Ask-the-Expert Online Conference
- Question from Jeri: Can Teflon on pots cause cancer? What's the risk with microwave use?
Persistent fluorinated compounds have increased dramatically in harbor seals and other animals in San Francisco over the past decade. They have also increased in breast milk. The Swedish government banned the use of these compounds, such as those used in Teflon, and found a dramatic drop in residues in breast milk within a decade of doing so.
There have been some experimental studies indicating that these compounds disrupt the immune system and could contribute to cancer. Because these compounds are so persistent in the environment, the manufacturers reported some of the evidence on their persistence to the EPA (Environmental Protection Agency) about four years ago. There's a lot of debate about whether or not they could be contributing to a wide range of health problems.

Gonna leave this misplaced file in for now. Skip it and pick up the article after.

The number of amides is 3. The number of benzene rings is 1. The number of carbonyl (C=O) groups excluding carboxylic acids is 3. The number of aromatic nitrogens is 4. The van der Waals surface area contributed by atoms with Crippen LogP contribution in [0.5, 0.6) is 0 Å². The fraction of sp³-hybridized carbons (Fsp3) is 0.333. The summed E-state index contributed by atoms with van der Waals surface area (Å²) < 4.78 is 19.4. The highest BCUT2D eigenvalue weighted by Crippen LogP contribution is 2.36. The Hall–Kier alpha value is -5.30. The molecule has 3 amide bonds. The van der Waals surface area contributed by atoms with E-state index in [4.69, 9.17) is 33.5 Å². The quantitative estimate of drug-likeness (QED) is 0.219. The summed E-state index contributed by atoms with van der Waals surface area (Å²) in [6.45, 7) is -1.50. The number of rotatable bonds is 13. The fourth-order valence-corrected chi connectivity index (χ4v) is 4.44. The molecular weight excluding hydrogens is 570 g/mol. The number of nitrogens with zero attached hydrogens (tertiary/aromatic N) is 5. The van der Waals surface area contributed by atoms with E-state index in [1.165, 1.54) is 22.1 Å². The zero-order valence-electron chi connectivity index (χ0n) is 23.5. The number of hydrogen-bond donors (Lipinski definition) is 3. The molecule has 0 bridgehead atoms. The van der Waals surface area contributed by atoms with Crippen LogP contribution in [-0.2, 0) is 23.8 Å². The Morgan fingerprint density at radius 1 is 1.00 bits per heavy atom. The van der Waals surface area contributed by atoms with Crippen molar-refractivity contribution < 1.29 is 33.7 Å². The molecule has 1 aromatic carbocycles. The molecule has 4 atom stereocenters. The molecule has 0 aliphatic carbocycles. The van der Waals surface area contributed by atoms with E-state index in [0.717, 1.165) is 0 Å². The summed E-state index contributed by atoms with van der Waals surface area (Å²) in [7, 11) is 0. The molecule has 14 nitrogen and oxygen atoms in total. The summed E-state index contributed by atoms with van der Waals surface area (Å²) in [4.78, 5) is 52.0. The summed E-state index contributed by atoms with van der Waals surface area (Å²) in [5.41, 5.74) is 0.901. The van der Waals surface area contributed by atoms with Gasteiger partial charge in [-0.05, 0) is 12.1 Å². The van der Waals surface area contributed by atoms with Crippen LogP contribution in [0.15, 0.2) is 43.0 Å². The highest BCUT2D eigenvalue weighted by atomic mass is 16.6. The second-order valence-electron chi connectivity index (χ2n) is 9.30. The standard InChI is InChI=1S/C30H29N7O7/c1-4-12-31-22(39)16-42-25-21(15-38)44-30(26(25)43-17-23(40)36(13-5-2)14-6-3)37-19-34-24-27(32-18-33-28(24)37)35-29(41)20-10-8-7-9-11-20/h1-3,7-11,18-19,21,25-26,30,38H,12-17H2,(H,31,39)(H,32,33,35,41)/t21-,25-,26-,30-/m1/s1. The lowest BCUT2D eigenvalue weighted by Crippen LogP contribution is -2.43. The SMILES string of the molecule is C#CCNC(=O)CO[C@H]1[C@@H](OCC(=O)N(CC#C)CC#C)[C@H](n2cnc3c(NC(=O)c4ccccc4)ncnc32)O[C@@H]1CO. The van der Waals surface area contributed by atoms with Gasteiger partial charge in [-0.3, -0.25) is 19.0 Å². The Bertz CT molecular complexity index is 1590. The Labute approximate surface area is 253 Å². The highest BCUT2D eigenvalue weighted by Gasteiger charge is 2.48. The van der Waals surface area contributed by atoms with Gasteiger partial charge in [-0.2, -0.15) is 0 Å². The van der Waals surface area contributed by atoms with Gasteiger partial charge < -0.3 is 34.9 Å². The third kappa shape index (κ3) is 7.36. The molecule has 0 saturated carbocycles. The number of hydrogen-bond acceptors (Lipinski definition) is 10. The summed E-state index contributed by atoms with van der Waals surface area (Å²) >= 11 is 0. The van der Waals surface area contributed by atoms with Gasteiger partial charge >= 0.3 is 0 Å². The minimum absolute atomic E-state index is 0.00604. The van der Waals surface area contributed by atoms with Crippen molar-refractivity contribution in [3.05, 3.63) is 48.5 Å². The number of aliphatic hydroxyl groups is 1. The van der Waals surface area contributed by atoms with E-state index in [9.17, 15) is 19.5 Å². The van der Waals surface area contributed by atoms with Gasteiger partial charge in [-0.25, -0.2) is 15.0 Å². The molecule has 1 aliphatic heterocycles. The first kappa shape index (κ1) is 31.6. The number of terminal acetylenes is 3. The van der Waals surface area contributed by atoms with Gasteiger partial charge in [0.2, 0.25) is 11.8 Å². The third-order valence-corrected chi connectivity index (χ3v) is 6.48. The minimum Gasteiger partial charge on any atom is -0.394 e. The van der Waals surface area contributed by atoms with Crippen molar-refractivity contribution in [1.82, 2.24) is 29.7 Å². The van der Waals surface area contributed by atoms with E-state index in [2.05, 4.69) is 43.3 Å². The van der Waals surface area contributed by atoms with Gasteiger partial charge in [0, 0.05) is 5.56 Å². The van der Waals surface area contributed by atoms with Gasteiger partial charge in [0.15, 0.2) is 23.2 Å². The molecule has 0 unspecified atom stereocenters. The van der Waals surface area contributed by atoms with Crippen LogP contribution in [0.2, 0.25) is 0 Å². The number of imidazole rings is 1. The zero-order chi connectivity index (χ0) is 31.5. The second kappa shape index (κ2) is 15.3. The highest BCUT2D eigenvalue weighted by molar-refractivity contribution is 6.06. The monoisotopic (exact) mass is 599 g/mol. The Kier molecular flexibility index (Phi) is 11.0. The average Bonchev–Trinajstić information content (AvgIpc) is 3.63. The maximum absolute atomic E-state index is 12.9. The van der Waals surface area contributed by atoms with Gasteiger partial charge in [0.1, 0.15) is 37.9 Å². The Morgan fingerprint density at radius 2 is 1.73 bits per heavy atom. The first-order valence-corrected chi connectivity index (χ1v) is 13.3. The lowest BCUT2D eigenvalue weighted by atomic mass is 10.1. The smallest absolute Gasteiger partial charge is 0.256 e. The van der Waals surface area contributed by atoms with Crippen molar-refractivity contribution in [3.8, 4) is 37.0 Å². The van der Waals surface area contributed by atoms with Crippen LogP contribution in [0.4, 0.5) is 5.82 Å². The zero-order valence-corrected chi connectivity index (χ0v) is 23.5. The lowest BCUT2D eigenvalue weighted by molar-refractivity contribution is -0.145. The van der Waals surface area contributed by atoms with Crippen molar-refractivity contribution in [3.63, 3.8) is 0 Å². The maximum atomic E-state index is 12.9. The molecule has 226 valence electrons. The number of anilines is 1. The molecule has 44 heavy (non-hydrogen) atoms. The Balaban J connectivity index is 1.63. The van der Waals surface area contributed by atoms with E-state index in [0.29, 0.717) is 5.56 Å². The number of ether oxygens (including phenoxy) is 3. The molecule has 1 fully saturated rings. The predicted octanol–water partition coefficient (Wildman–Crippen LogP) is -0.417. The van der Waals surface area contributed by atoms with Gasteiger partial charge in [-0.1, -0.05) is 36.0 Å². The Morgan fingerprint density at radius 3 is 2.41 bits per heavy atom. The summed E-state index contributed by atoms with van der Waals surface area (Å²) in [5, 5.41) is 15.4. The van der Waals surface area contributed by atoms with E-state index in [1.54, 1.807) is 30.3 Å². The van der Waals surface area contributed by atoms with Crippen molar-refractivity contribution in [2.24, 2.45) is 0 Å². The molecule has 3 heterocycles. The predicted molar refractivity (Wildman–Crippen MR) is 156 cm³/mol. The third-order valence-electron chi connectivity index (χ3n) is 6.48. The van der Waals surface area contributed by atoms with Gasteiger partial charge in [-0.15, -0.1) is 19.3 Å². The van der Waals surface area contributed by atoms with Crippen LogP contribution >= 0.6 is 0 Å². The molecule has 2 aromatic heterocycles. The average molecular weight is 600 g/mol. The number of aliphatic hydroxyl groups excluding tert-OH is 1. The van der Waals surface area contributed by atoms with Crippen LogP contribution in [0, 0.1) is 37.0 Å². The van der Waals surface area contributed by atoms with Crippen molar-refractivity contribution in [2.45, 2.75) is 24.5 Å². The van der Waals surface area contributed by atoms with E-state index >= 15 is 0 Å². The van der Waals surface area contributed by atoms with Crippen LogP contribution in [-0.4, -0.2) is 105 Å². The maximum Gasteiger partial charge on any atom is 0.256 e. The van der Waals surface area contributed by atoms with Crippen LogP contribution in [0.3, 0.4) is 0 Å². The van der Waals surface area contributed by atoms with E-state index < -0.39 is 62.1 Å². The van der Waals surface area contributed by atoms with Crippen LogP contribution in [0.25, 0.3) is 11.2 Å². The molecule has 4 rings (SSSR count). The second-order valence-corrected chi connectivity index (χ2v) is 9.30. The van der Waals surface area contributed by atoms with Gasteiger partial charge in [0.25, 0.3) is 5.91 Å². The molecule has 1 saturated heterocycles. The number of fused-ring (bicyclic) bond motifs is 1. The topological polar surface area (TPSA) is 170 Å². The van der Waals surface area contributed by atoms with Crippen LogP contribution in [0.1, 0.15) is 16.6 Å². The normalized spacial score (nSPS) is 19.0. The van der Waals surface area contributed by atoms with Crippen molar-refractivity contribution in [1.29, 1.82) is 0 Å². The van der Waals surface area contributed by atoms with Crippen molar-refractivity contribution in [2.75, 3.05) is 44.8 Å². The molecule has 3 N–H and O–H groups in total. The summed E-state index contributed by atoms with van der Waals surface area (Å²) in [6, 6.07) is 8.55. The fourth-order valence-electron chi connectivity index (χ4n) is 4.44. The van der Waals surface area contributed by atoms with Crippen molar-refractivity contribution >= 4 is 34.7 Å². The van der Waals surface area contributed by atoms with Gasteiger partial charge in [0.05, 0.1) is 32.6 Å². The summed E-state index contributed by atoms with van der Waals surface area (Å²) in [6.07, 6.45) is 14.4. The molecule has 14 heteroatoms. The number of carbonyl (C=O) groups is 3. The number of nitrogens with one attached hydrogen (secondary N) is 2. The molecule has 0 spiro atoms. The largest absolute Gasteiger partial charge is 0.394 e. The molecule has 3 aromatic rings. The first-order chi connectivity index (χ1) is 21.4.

Right now, the Teflon-related compounds are everywhere. They are used to treat draperies and fabrics. A lot of people are working hard on to find less-toxic substitutes. As for the pots, high heat and burning the Teflon should be avoided at all costs. I just don't know if routine use is a problem.
The Ask-the-Expert Online Conference called Environmental Issues and Breast Cancer featured Jennifer Griggs, M.D., M.P.H., Sue Heffelfinger andDevra Davis answering your questions abouthow the environment can affect breast cancer risk and ways to reduce this risk.
Editor's Note: This conference took place in August 2005.
The materials presented in these conferences do not necessarily reflect the views of Breastcancer.org. A qualified healthcare professional should be consulted before using any therapeutic product or regimen discussed. All readers should verify all information and data before employing any therapies described here.
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